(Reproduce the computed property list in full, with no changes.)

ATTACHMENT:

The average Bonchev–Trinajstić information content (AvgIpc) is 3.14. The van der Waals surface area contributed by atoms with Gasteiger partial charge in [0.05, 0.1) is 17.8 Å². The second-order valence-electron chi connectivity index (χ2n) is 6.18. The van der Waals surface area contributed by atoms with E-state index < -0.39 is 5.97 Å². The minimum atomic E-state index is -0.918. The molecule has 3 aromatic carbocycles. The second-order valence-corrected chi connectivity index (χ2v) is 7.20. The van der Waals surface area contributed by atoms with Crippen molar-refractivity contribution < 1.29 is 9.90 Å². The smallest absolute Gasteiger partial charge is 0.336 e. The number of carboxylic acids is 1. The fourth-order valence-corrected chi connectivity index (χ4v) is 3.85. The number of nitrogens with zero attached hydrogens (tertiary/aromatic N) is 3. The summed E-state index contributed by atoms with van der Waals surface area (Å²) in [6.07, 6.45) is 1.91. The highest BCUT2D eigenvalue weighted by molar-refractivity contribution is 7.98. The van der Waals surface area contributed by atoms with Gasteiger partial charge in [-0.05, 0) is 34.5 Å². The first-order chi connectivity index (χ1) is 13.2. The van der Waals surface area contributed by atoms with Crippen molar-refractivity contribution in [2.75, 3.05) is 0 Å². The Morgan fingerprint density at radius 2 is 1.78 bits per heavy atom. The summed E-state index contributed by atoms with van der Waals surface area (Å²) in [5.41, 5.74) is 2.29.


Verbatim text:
The average Bonchev–Trinajstić information content (AvgIpc) is 3.14. The van der Waals surface area contributed by atoms with Gasteiger partial charge in [0.05, 0.1) is 17.8 Å². The second-order valence-electron chi connectivity index (χ2n) is 6.18. The van der Waals surface area contributed by atoms with E-state index < -0.39 is 5.97 Å². The minimum atomic E-state index is -0.918. The molecule has 3 aromatic carbocycles. The second-order valence-corrected chi connectivity index (χ2v) is 7.20. The van der Waals surface area contributed by atoms with Crippen molar-refractivity contribution < 1.29 is 9.90 Å². The smallest absolute Gasteiger partial charge is 0.336 e. The number of carboxylic acids is 1. The fourth-order valence-corrected chi connectivity index (χ4v) is 3.85. The number of nitrogens with zero attached hydrogens (tertiary/aromatic N) is 3. The summed E-state index contributed by atoms with van der Waals surface area (Å²) in [6.07, 6.45) is 1.91. The highest BCUT2D eigenvalue weighted by molar-refractivity contribution is 7.98. The van der Waals surface area contributed by atoms with Gasteiger partial charge in [-0.05, 0) is 34.5 Å². The first-order chi connectivity index (χ1) is 13.2. The van der Waals surface area contributed by atoms with Crippen molar-refractivity contribution in [2.75, 3.05) is 0 Å². The Morgan fingerprint density at radius 2 is 1.78 bits per heavy atom. The summed E-state index contributed by atoms with van der Waals surface area (Å²) in [5.41, 5.74) is 2.29.